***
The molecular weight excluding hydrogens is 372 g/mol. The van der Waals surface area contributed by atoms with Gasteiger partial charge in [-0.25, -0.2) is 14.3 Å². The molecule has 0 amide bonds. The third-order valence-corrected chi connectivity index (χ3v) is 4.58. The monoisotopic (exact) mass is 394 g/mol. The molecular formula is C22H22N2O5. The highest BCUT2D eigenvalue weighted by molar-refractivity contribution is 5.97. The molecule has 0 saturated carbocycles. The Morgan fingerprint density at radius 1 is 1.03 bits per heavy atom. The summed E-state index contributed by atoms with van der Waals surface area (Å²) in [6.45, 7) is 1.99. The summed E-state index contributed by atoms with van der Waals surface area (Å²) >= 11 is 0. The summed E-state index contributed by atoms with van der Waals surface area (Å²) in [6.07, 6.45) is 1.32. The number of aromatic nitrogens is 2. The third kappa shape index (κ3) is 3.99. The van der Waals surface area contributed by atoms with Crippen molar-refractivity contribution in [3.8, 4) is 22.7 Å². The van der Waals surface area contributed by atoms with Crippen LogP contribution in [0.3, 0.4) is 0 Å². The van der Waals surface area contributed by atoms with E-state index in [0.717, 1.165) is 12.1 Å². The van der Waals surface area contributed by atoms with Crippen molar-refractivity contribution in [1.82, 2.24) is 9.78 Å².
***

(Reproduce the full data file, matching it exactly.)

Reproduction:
The molecular weight excluding hydrogens is 372 g/mol. The van der Waals surface area contributed by atoms with Gasteiger partial charge in [-0.25, -0.2) is 14.3 Å². The molecule has 0 amide bonds. The third-order valence-corrected chi connectivity index (χ3v) is 4.58. The monoisotopic (exact) mass is 394 g/mol. The molecular formula is C22H22N2O5. The highest BCUT2D eigenvalue weighted by molar-refractivity contribution is 5.97. The molecule has 0 saturated carbocycles. The Morgan fingerprint density at radius 1 is 1.03 bits per heavy atom. The summed E-state index contributed by atoms with van der Waals surface area (Å²) in [6.45, 7) is 1.99. The summed E-state index contributed by atoms with van der Waals surface area (Å²) >= 11 is 0. The summed E-state index contributed by atoms with van der Waals surface area (Å²) in [6.07, 6.45) is 1.32. The number of aromatic nitrogens is 2. The third kappa shape index (κ3) is 3.99. The van der Waals surface area contributed by atoms with Crippen molar-refractivity contribution in [3.8, 4) is 22.7 Å². The van der Waals surface area contributed by atoms with Crippen LogP contribution in [0.3, 0.4) is 0 Å². The van der Waals surface area contributed by atoms with E-state index in [0.717, 1.165) is 12.1 Å². The van der Waals surface area contributed by atoms with Crippen molar-refractivity contribution in [1.82, 2.24) is 9.78 Å².